Electric bus rolls over and crashes – rooftop battery pack design
potentially to blame
Apr. 6th 2018 Fred Lambert
Earlier this week, a New Flyer electric bus rolled over and crashed during
testing in Anniston, Alabama.
It’s a surprising accident and the rooftop battery pack design is
potentially to blame.
New Flyer is the biggest transit bus maker in North America, but it mainly
manufactures CNG and diesel-powered buses.
It recently started making all-electric buses and last year, it launched its
next-generation Xcelsior all-electric bus.
On Tuesday, the company was testing their electric buses in Anniston, where
they are based, and the bus was going around a curve when it rolled over and
crash – injuring the driver and three other employees inside the bus.
Anniston police Sgt. Michael Webb commented to the Anniston Star:
“They were going around one of the curves on Werner Drive when the bus
went off the road slightly to the right. The driver lost control and it
tipped over onto its side and slid to a stop.”
The employees were taken to the hospital with minor injuries.
“We’re not real sure what caused them to go off the road. New Flyer is
investigating the components of the bus. Since we didn’t have any major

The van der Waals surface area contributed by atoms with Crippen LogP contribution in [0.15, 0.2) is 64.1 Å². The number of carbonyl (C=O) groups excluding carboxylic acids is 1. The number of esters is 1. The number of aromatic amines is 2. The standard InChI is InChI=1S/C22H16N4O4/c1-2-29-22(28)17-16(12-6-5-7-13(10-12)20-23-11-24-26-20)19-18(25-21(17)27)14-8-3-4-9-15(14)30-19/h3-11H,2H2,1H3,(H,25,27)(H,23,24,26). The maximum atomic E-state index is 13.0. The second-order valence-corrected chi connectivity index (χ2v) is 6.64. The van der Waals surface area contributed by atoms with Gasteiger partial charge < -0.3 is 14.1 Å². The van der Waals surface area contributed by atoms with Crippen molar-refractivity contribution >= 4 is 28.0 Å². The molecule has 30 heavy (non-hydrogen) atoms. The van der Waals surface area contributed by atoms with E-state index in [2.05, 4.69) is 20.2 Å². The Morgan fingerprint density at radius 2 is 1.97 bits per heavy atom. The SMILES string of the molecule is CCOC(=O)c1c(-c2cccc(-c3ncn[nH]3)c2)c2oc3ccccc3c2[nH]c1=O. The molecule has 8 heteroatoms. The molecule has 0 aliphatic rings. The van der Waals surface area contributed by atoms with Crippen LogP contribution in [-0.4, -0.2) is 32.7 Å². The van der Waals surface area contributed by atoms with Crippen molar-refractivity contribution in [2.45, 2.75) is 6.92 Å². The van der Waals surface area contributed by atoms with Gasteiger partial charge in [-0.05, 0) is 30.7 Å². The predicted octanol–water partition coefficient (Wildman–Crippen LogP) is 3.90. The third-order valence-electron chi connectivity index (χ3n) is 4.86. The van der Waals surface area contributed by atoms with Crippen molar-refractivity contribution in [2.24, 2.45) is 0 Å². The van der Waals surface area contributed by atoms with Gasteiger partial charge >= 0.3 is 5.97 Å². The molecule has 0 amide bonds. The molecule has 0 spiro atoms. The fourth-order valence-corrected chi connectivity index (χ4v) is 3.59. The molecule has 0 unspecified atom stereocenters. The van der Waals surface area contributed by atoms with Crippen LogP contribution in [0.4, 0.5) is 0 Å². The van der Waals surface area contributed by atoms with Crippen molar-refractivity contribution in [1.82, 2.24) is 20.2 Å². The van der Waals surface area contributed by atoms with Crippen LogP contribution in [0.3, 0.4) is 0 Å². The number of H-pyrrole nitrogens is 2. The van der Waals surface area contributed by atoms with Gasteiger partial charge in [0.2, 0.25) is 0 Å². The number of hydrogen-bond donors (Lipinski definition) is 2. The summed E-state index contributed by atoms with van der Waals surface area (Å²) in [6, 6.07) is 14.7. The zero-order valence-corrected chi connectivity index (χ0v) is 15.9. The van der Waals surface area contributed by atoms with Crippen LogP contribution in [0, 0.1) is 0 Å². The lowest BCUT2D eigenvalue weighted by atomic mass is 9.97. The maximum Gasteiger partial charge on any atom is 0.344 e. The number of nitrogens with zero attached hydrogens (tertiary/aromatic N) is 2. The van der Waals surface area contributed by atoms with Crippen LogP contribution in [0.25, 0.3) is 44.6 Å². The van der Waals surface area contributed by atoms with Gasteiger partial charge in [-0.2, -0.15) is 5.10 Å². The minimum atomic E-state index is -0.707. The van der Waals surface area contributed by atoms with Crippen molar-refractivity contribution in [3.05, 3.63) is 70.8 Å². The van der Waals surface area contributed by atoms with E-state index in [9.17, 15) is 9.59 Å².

injuries or other property damage, we’re leaving it up to them to
investigate if there was a mechanical error.”
New Flyer didn’t comment on the news report.
It’s notoriously extremely difficult to make a vehicle an all-electric
vehicle roll over because the battery packs are generally quite heavy and
result in a low center of gravity.
But in this case, it might have actually contributed to the accident because
of New Flyer’s electric bus design which actually puts the battery packs, or
at least some, in the rooftop.
The reason for this design is unclear since most EV manufacturers put the
batteries in the floor. It’s the case for electric car manufacturers, like
Tesla, but also electric bus manufacturers, like Proterra.
It’s especially important when you have large quantities of batteries since
it drastically changes the center of gravity of the vehicle and in the case
of New Flyer’s buses, they can have an energy capacity of up to an
impressive 818 kWh.
A potential explanation is the fact that New Flyer employs a charging system
on the roof and it might want to shorten the distance between the charging
system and the battery packs.
It might also be due to New Flyer mainly manufacturer CNG and diesel buses
and using the same architecture for electric buses, which puts some
limitation on the design.
Either way, it’s quite surprising that it would fall over.
Bus manufacturers like New Flyer have been increasingly looking at ways to
electrify their products as newcomers in the space, like Proterra and BYD,
are rapidly winning over large contracts to electrify transit fleets.
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